Vilfredo Pareto’s Trattato di sociologia generale of 1916 also spoke of a “democratic religion” which emerged very much in the same way as the Christian religion had in the first centuries of our era: “The two phenomena present many profoundly significant analogies.” The analogy is thus once again between Christianity and democratic thought, which has its own dogmatic structure inherited from Rousseau, but also notably different from the original direct democratic ideal: “This game is all to the liking of Rousseau’s admirers, and they go on playing at it. Still again X is modified, and once the opinion of the majority (?) of the electors, it now becomes the opinion of the majority of those elected. Such the evolution of one of the sublimest dogmas of the democratic religion.”

The main problem with representative democracy, however, is not that it distorts the “will of the people”, but that there is nothing to represent strictly speaking:

“We must not be led astray by the term ‘people,’ which seems to designate a concrete thing. Of course the sum of the inhabitants of a country might be called a ‘people,’ and a ‘people’ in such a case is a real, concrete thing. But only in virtue of an abstraction wholly foreign to reality can such an aggregate be regarded as a person possessing a will and the power to express it.”

Speaking of democratic religion or faith has remained regular until the mid-twentieth century. Ralph Henry Gabriel’s 1940 The Course of American Democratic Thought stated that “The persistence of the democratic faith in an age of science is a phenomenon of significance. The essence of the formula is faith. Not one of its doctrines can be proved in any scientific sense.” While the non-scientific character of democratic faith means that its free, rational, and basically good individuals are just as different from empirical human beings as Rousseau’s, Marx’s, or Hitler’s people, Gabriel kept on using terms like “social faith” or “culture religion”, suggesting that democratic faith was something secular, as compared to real – in this case, once again Christian – belief. Others like Crane Brinton also compared the non-scientific character of democratic faith to that of Christian theology:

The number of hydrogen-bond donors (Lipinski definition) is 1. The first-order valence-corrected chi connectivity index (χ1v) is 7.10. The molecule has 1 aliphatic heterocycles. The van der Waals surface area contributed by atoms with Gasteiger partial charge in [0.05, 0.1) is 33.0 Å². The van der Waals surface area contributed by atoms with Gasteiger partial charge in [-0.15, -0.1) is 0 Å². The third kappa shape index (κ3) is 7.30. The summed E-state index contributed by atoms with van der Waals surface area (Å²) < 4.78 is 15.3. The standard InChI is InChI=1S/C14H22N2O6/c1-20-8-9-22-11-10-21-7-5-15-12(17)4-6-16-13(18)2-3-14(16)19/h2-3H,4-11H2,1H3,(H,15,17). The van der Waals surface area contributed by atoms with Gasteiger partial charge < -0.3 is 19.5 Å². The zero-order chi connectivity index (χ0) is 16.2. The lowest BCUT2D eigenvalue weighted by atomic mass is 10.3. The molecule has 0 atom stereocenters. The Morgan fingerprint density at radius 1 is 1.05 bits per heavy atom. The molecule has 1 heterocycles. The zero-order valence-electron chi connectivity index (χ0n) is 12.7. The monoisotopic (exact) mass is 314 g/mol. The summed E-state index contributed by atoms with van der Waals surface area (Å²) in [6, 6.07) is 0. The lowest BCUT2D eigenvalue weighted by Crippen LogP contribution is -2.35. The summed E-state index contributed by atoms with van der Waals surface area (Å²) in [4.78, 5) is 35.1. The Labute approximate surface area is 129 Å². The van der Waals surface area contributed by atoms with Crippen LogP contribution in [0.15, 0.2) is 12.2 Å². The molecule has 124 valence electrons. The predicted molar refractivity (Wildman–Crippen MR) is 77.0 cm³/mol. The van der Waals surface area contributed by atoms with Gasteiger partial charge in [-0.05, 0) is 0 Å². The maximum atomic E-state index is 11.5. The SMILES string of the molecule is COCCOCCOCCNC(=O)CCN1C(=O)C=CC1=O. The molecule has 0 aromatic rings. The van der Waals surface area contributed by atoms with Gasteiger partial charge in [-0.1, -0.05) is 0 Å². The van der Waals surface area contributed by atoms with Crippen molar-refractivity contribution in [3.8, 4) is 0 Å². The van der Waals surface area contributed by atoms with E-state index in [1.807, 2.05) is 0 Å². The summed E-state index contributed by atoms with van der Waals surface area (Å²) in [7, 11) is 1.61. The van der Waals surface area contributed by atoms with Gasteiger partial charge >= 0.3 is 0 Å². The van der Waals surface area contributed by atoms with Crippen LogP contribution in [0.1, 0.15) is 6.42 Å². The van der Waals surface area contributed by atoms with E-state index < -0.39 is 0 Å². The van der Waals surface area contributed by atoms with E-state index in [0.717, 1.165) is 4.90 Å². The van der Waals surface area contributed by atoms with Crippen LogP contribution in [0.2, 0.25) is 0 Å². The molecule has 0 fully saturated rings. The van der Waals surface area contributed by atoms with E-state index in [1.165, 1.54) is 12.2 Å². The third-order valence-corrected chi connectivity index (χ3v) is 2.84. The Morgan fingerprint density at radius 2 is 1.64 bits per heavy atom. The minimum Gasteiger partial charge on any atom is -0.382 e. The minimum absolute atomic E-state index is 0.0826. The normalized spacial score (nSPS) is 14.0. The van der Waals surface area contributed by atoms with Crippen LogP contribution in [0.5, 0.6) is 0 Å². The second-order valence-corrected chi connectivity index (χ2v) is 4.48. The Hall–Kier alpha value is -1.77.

“Democracy, in short, is in part a system of judgments inconsistent with what scientists hold to be true. This inconsistency would not create difficulties – or at least would not create some of the difficulties it now creates – were the democratic able to say that his kingdom is not of this world, able to say that his truth is not the kind that is in the least tested by the scientist, any more than the truth of the Catholic doctrine of the Eucharist is tested by the chemical analysis of the bread and wine. Such a solution of the democrat’s intellectual quandary is not a happy one, but it is not altogether inconceivable. Democracy may become a genuinely transcendental faith, in which belief is not weakened by lack of correspondence between the propositions it lays down and the facts of life on this earth. (…) In short, democracy may be able to take its promised heaven out of this world, and put it in the world of ritual performed, of transcendental belief, or vicarious satisfactions of human wants, may keep it an ideal not too much sullied by the contrast with the spotted reality.”